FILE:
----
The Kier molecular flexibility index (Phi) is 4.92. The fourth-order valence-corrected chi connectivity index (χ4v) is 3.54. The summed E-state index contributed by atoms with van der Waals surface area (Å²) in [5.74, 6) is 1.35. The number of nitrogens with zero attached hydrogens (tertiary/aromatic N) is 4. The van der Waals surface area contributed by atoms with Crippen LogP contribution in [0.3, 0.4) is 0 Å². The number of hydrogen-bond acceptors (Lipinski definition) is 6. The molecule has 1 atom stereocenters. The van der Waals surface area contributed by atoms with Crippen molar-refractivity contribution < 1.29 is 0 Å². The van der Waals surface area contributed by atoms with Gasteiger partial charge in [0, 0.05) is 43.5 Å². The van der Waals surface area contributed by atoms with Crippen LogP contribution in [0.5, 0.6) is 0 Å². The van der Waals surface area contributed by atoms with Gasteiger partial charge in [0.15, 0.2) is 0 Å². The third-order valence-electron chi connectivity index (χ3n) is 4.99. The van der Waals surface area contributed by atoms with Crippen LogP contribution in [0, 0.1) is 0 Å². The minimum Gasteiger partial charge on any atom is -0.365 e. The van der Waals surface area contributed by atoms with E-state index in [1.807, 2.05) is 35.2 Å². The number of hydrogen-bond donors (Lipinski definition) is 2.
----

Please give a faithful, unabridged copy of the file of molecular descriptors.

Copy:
The Kier molecular flexibility index (Phi) is 4.92. The fourth-order valence-corrected chi connectivity index (χ4v) is 3.54. The summed E-state index contributed by atoms with van der Waals surface area (Å²) in [5.74, 6) is 1.35. The number of nitrogens with zero attached hydrogens (tertiary/aromatic N) is 4. The van der Waals surface area contributed by atoms with Crippen LogP contribution in [0.3, 0.4) is 0 Å². The number of hydrogen-bond acceptors (Lipinski definition) is 6. The molecule has 1 atom stereocenters. The van der Waals surface area contributed by atoms with Crippen molar-refractivity contribution < 1.29 is 0 Å². The van der Waals surface area contributed by atoms with Gasteiger partial charge in [0, 0.05) is 43.5 Å². The van der Waals surface area contributed by atoms with Crippen LogP contribution in [0.5, 0.6) is 0 Å². The van der Waals surface area contributed by atoms with Gasteiger partial charge in [0.15, 0.2) is 0 Å². The third-order valence-electron chi connectivity index (χ3n) is 4.99. The van der Waals surface area contributed by atoms with Crippen LogP contribution in [0, 0.1) is 0 Å². The minimum Gasteiger partial charge on any atom is -0.365 e. The van der Waals surface area contributed by atoms with E-state index in [1.807, 2.05) is 35.2 Å². The number of hydrogen-bond donors (Lipinski definition) is 2.